However, if you're striving for multiple weekly episodes or even daily, you may experience a dip in quality. If time is of the essence, consider creating two to three series a year, and focus on quality rather than quantity.
Trying to Track Performance Is Tricky
Tracking your podcast analytics can be tricky, especially for user engagement, conversions, and other significant metrics. That means determing whether your podcast is successful or not can get complicated.
Unlike other forms of online media—like Facebook, where likes and shares can indicate popularity, or even YouTube, where the number of views is your primary trackable metric source—there's no single way to track the exact number of people who listen to your podcast.
A podcast is downloaded from a host server (Transistor, Buzzsprout, etc.) onto a device for your audience to listen to. Once an episode is downloaded, it's difficult to monitor if that user listened to it or not.
Fortunately, metrics like podcast downloads and subscriptions allow podcasters to approximate the size of their audience.
Metrics to keep an eye on are:
The number of downloads per episode
Number of listens per episode
There are certainly a few podcast teething problems, and from a marketing perspective, not having solid data can hinder your budget spend justification. Inevitably, the technology will evolve. But for now, getting exact numbers and a deeper insight into listener behavior needs some improvement.
Podcasting Is a Long Game
Publishing a podcast does not guarantee an immediate audience or leads. So if you're investing time, money, and effort into crafting a podcast for your business, understand that there must be a growth period.
Rarely do we see a podcast explode overnight—there's a gestation period that needs to occur. Of course, the more content you produce and regularly upload, the more likely your listener base will grow. But, that's the key: consistency (Oh, and a robust content strategy, too).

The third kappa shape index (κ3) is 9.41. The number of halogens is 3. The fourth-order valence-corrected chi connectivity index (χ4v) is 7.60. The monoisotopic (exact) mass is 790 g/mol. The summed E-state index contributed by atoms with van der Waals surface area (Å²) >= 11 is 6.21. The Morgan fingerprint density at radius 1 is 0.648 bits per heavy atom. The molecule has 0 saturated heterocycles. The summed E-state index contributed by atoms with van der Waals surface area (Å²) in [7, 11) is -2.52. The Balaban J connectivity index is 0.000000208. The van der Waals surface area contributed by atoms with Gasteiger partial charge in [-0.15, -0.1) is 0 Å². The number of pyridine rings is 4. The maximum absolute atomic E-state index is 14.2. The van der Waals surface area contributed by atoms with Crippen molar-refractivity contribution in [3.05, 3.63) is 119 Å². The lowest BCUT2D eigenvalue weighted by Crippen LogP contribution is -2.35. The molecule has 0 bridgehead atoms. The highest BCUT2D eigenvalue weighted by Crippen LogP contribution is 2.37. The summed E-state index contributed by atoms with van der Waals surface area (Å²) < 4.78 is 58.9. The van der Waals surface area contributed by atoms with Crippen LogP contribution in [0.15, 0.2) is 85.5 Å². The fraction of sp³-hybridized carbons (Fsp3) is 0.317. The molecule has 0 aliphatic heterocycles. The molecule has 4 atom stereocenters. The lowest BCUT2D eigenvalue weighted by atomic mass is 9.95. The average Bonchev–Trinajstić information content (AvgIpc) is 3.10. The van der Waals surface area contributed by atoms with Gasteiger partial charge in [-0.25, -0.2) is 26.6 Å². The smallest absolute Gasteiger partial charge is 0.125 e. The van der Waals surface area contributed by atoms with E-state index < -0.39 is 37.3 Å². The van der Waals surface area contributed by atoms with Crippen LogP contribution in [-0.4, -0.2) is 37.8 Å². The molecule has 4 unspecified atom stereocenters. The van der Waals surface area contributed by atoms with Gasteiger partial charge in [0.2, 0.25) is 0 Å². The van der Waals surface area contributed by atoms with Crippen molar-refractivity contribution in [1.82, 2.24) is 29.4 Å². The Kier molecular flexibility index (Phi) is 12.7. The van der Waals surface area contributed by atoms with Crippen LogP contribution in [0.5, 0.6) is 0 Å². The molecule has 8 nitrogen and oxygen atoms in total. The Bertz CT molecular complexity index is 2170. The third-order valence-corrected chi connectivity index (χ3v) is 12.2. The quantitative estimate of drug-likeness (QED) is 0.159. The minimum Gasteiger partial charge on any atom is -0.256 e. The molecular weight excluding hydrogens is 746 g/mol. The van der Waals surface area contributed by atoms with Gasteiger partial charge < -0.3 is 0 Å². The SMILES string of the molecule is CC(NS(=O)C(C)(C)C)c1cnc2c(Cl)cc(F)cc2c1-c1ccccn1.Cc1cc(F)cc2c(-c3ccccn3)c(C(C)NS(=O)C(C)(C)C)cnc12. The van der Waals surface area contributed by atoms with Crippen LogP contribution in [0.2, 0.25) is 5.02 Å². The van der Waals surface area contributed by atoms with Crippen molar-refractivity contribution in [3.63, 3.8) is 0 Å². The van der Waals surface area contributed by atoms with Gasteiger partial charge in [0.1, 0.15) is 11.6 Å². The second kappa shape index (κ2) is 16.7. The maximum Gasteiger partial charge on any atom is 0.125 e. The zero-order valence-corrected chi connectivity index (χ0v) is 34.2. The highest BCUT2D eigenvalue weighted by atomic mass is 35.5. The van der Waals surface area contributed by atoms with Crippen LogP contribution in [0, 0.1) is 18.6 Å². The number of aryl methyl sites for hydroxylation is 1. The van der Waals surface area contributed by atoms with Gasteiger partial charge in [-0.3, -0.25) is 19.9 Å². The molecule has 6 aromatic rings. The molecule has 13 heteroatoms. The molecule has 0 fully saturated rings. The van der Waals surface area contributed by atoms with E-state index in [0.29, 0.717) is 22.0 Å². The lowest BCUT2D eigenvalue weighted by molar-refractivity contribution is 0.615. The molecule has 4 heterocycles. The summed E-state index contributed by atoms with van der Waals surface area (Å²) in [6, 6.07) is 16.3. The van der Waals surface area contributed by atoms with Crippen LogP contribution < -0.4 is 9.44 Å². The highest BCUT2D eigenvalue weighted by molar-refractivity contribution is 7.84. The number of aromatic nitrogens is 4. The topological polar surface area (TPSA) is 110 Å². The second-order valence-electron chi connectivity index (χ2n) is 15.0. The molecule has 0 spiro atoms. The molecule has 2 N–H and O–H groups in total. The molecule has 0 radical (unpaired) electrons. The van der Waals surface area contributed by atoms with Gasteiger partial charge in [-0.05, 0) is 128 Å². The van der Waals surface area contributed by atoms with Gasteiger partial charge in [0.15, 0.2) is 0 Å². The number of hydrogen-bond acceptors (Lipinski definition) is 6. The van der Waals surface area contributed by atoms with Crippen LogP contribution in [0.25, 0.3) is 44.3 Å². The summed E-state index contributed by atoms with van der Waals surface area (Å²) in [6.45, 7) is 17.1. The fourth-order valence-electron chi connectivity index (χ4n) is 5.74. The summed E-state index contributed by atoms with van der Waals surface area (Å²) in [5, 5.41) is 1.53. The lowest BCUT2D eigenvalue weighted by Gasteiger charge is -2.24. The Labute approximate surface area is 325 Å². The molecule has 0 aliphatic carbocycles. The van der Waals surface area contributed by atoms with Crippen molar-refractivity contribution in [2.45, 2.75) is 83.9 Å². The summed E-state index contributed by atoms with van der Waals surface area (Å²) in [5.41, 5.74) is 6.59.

For businesses and individuals alike, creating a blog has become the preferred marketing channel for anyone looking to establish a name for themselves. Because blogging is so scalable and affordable, even the smallest businesses can increase their brand awareness, drive conversions, and easily increase their ROI.
On average, companies with blogs produce 67% more leads per month than those without. This means that blogging holds the advantage for companies looking to expand their reach, and it plays a crucial role in keeping your business competitive.
Blogging Helps Boost Your SEO Efforts
If you want to improve your search engine optimization (SEO), no method is better than regular, targeted blog posts. Blog posts that use multiple on-page SEO tactics can give you more opportunities to rank in search engines and make your site more appealing to visitors.
When used strategically, you're not only providing fresh content for your website, but you can also target keywords that are otherwise missing from your landing pages, and increase natural link building and high-quality backlinks.
Lower Street Tip: One of the factors that Google is looking at while assessing the value of a website is Expertise—Authority—Trustworthiness (EAT). EAT is necessary for all queries, but it is more applicable and vital to certain types of searches.
For example, if your information is inaccurate, untruthful, or deceptive, and could directly impact a reader's happiness, health, safety, or financial stability, Google will reject it. This applies to products and services.
So, if you're looking to start a business blog as part of your marketing strategy, you must create an SEO action plan. Avoid publishing content without a purpose. Prepare in advance, decide what you need to blog about, map out the keywords you want to target, and start creating great content.
Blogs Improve Internal Linking
Unlike inbound linking, internal linking is completely within your control. This means there's absolutely no reason not to use internal links within your blog posts. Internal links can help visitors with site navigation by pointing them to the most important pages on your website.
Also, by linking to previous blog posts and pages on your website, you can improve your SEO success. The more relevant links you have, the better you'll rank, which can only lead to more traffic and potential leads.